Twitter adopts ‘poison pill’ defense in Musk takeover bid
Twitter’s plan would take effect if Musk’s roughly 9% stake grows to 15% or more.
The poison pill injects another twist into a melodrama surrounding the possibility of the world’s richest person taking over a social media platform he described Thursday as the world’s “de facto town square.”
Twitter said its plan would reduce the likelihood that any one person can gain control of the company without either paying shareholders a premium or giving the board more time to evaluate an offer. These defenses, also known as shareholder rights plans, are used by the board to stop hostile takeovers of corporations by making any acquisition too expensive for the bidder.
Even if Musk’s takeover attempt is discouraged, he could still take control of the company by engaging in a proxy fight, where shareholders vote to keep or fire the company’s directors. Twitter stated that its plan does not prevent the board from accepting or negotiating an acquisition proposal if it is in the company’s best interest.
“They’re gearing up for a battle here with Musk,” said Daniel Ives, an analyst for Wedbush Securities. They also need to be patient in trying to find another buyer. “
Musk has offered to buy the company outright for more than $43 billion, saying it “needs to be transformed as a private company” in order to build trust with its users and do better at serving what he calls the “societal imperative” of free speech. Having a public platform that is maximally trustworthy and inclusive is very important for the future of civilization,” he stated during an interview at a TED conference on Thursday, hours after his bid was announced.
With about 82 million Twitter followers, Musk is both a prolific user of the platform and a vocal critic of the measures it has taken to restrict accounts that spread misinformation or amplify violent rhetoric and hate speech. Musk said Thursday that he opposed permanent user bans. The most well-known example being Twitter’s suspension after the Jan. 6 Capitol Riot, where former President Donald Trump was banned from Twitter.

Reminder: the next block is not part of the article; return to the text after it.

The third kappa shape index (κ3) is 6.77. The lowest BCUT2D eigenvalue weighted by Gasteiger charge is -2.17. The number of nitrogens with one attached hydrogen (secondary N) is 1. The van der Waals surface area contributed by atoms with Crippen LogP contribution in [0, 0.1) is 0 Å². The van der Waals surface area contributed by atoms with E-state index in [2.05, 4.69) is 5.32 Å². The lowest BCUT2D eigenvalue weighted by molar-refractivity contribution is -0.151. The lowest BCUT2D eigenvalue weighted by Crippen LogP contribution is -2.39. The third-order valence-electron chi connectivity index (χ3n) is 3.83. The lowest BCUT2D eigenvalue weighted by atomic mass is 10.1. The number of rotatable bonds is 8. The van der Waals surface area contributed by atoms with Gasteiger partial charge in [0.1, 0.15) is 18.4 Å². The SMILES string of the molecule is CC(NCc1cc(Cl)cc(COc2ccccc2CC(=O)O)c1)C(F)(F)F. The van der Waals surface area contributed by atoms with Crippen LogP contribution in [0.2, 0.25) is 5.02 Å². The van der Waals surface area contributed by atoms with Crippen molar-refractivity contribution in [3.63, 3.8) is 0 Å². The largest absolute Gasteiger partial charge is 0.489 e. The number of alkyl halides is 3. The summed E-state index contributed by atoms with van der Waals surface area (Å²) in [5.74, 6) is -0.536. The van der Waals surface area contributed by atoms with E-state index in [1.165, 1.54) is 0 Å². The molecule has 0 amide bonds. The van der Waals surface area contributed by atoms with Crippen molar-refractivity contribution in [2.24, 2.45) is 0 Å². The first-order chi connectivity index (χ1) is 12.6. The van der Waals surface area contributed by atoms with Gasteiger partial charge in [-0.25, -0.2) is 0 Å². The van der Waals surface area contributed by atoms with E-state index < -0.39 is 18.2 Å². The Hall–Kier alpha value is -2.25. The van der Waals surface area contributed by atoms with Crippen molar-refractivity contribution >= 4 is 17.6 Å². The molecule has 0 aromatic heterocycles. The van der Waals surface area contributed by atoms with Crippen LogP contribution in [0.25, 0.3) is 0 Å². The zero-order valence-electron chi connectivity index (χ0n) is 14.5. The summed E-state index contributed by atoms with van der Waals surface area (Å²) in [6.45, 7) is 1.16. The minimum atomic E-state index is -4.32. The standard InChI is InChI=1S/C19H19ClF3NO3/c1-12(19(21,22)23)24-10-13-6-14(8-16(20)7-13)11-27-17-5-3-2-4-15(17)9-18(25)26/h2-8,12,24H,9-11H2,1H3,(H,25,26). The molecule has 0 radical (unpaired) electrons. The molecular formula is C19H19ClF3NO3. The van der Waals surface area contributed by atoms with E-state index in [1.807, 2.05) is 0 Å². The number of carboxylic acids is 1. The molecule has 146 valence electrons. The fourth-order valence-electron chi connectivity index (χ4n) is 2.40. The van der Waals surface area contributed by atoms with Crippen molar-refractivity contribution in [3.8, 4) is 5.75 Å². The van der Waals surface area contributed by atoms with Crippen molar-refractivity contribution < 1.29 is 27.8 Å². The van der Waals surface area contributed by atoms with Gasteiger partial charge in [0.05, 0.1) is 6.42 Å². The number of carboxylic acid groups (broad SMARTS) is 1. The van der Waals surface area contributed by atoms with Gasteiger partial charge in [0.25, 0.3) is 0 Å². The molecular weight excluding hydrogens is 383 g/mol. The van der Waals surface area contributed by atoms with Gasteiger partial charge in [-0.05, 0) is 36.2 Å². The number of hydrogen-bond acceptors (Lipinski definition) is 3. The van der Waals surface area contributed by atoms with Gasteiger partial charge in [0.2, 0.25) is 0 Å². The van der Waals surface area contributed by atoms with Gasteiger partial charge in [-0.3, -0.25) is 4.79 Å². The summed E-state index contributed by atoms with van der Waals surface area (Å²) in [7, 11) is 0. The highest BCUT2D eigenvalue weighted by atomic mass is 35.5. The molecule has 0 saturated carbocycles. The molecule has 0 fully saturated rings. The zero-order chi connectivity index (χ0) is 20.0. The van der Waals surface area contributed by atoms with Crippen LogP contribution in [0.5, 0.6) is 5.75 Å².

Musk revealed in recent regulatory filings that he’d been buying Twitter shares in almost daily batches starting Jan. 31, ending up with a stake of about 9%. Only Vanguard Group has more Twitter shares. A lawsuit was filed Tuesday in New York federal court alleging that Musk illegally delayed disclosing the stake in the social media company to buy more shares at lower prices.
After Musk announced his stake, Twitter quickly offered him a seat on its board on the condition that he would limit his purchases to no more than 14.9% of the company’s outstanding stock. Five days later, the company announced that Musk had declined to take part in the company’s stock.
Ives stated that Twitter’s poison-pill path was a predictable defensive move, but could also be seen as a sign of weakness for the company on Wall Street.
Musk could try to fight the measure in court, but “no court has overturned a poison pill in the last 30 years,” said Columbia University law professor John Coffee. Coffee stated that while rallying shareholders to expel the board might be easier, it also presents challenges for Musk.
Musk made the offer before Twitter counterpunched on Friday. A Saudi prince, who is one of Twitter’s largest shareholders, mocked Musk’s offer in an email on Thursday. Al Waleed bin Talal said he would reject Musk’s overtures because he didn’t believe $43 billion “comes close to the intrinsic value of Twitter, given its growth prospects.” The prince punctuated the tweet with another one from 2015 disclosing his Kingdom Company had raised its stake in Twitter to 5.2% — about half of what Musk now holds.
While Musk’s $54. 20-per-share offer is nearly 40% greater than Twitter’s stock price before he disclosed his huge investment, it’s still far below the peak closing price of $77. 63 reached less than 14 months ago. At that time, Twitter was valued at about $62 billion.
Musk responded to the prince with a tweet asking how many Twitter shares he holds and then made what may have been a veiled reference to the 2018 murder of journalist Jamal Khashoggi that was tied to Saudi Arabia’s Crown Prince Mohammed bin Salman. Musk asked in a tweet on Thursday, “What is the Kingdom’s view on journalistic freedom-of-expression?” In a sign investors are skeptical Musk’s offer, Twitter’s stock dropped in the first day trading after the announcement. This is exactly what an approving market reaction looks to be. Friday’s Good Friday holiday saw the stock markets close. Twitter stated that it will disclose more details about its shareholder plan in a future regulatory filing. Mark Cuban, Dallas Mavericks owner, and tech investor, also shared his theories on Twitter. He believed that Musk is trying to increase the stock price of the company to make a profit. Using a profane term, Cuban also postulated Musk is using the bid to torment the U.S. Securities and Exchange Commission, the stock market regulatory agency that fined Musk $20 million in 2018 after he tweeted about a potential buyout of Tesla that never materialized. In Thursday’s TED conference, Musk made it clear that he still has a problem with the SEC and cursed them with a profanity.
AP Technology Writer Michael Liedtke in San Ramon, California contributed to this report.
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